North American Butterflies and Moths List

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Butterflies of North America

Butterflies of New York

Canadian Tiger Swallowtail (Papilio canadensis)
JPG -- species photo

Canadian Tiger Swallowtail (Papilio canadensis)

Wing span: 2 5/8 - 3 1/8 inches (6.7 - 8 cm).

Identification: Smaller than Eastern or Western Tiger Swallowtails. Upperside of forewing with relatively broad black stripes; underside with marginal yellow spots merged into continuous band. Hindwing with numerous orange scales. Extremely rare black female form.

Life history: Males patrol to locate receptive females. Females lay eggs singly on surface of host plant leaves. Caterpillars eat leaves and rest on silken mats in shelters of curled leaves. Chrysalids hibernate.

Flight: One flight from May to mid-July.

Caterpillar hosts: Leaves of birch (Betula), aspen (Populus), and black cherry (Prunus).

Adult food: Nectar from flowers.

Habitat: Northern deciduous and evergreen-deciduous woods and forest edges.

Range: North America from central Alaska southeast across Canada and the northern Great Lakes states to northern New England.

Conservation: Not required.

Management needs: None noted.

The Nature Conservancy Global Rank: G5 - Demonstrably secure globally, though it may be quite rare in parts of its range, especially at the periphery.

References:


Opler, P. A. and V. Malikul. 1992. A field guide to eastern butterflies.

     Peterson field guide #4. Houghton-Mifflin Co., Boston. 396 pages, 48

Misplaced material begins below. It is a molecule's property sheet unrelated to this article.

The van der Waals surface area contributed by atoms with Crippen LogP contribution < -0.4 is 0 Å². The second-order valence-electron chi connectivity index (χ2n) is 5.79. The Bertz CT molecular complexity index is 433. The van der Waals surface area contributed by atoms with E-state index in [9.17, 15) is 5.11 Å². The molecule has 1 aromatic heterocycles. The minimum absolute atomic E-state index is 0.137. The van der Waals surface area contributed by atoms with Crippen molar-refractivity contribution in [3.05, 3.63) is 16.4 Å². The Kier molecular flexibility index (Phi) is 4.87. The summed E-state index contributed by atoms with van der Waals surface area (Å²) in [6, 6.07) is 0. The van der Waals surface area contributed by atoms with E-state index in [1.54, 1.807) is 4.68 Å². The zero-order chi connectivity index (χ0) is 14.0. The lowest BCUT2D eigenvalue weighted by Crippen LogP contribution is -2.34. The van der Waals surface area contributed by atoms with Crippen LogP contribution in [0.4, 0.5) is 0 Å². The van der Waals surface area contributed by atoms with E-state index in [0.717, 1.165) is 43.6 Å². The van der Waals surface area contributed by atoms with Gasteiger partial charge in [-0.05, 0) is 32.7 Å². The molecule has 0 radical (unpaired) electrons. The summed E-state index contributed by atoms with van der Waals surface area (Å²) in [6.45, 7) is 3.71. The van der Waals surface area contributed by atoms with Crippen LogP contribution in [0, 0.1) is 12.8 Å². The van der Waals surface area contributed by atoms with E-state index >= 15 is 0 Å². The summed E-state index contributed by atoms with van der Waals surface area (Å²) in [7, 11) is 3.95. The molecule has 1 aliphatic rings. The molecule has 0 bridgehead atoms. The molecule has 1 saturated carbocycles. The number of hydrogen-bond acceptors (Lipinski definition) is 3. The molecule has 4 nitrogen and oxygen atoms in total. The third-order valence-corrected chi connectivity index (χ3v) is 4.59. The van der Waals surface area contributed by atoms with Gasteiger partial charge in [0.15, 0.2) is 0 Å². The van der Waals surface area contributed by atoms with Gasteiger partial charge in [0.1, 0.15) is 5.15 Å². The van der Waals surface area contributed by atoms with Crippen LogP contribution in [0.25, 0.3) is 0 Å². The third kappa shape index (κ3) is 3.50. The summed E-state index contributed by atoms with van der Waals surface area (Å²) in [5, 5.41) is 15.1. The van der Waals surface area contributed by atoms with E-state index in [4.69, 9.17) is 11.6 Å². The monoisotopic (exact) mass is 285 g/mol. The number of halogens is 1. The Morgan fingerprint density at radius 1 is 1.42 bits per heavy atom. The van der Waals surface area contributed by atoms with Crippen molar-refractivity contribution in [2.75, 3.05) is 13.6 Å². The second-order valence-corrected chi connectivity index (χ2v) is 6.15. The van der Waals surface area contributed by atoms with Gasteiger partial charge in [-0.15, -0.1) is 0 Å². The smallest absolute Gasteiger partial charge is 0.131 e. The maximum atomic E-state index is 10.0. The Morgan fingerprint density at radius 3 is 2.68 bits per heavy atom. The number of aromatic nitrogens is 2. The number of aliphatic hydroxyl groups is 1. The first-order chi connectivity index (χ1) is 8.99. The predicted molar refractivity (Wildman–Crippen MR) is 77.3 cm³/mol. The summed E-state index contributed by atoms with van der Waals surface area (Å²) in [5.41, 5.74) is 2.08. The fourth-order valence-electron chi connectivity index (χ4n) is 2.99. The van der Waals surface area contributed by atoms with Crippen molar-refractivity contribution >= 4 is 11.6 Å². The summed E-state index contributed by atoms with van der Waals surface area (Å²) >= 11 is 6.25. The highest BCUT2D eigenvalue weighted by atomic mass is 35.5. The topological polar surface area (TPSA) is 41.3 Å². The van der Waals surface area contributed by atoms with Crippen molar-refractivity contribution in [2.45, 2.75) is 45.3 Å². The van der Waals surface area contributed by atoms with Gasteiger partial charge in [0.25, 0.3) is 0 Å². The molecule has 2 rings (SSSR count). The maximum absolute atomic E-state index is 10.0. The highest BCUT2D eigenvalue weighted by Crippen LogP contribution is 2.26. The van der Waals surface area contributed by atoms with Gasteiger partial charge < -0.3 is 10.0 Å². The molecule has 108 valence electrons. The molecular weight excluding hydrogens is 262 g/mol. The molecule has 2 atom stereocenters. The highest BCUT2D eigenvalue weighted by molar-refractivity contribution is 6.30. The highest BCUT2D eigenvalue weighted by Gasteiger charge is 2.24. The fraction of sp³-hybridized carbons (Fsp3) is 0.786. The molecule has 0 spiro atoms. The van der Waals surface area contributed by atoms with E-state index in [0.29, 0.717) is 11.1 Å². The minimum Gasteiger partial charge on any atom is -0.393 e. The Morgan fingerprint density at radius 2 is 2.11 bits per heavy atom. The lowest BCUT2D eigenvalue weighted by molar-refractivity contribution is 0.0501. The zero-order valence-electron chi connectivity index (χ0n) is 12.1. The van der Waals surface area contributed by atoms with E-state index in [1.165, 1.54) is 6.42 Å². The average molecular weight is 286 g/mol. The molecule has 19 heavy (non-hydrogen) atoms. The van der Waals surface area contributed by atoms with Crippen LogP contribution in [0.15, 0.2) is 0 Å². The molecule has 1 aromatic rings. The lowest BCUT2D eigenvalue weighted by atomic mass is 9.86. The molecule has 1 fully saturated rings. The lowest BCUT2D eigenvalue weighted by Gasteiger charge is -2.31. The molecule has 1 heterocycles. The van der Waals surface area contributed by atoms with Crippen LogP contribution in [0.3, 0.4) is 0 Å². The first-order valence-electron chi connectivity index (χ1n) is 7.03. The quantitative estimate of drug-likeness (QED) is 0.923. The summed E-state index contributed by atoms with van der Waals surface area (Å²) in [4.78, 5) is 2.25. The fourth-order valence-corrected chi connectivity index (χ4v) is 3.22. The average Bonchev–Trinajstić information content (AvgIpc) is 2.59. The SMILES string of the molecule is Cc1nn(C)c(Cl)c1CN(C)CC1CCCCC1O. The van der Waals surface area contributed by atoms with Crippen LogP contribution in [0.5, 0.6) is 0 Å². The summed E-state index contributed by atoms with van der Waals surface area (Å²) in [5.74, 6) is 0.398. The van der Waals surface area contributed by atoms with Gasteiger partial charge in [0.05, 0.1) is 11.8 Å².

color plates.



Scott, J. A. 1986. The butterflies of North America. Stanford University Press,

     Stanford, Calif. 583 pages, 64 color plates.

Author: Jane M. Struttmann

State and Regional References:


Cech, R. 1993.  A Distributional Checklist of the Butterflies and Skippers of 

     the New York City Area (50-mile Radius) and Long Island.  New York City 

     Butterfly Club Special Publication.  27 pp.



Forbes, W.T.M.  1960.  Lepidoptera of New York and Neighboring States.  Part 

     IV: Agaristidae through Nymphalidae Including Butterflies.  Cornell Univ. 

     Agricultural Experimental Station, Ithaca, N.Y.  Memoir 371.  188 pp.



Glassberg,  J.  1993.  Butterflies Through Binoculars: A Field Guide to 

     Butterflies in the Boston-New York-Washington Region.  Oxford Univ. Press, 

     New York, N.Y.  160 pp. 



Klass, C. and Dirig, R.  1992.  Learning about Butterflies.  Cornell Cooperative 

     Extension Publication, 4-H Member/Leader Guide 139-M-9.  Ithaca, N.Y.  

     36 pp.



Layberry, R.A., Hall, P.W. & Lafontaine, D.J., 1998.  The Butterflies of 

     Canada.  University of Toronto Press, Toronto, ON.  280 pp.

     

Opler, P.A. 1998. A field guide to eastern butterflies, revised format.

     Houghton Mifflin Co., Boston.      



Shapiro, A.M.  1974.  Butterflies and Skippers of New York State.  Cornell Univ.

     Agricultural Experimental Station, Ithaca, N.Y.  Search 4:1-60.   

Canadian Tiger Swallowtail (Papilio canadensis)
distribution map
map legend

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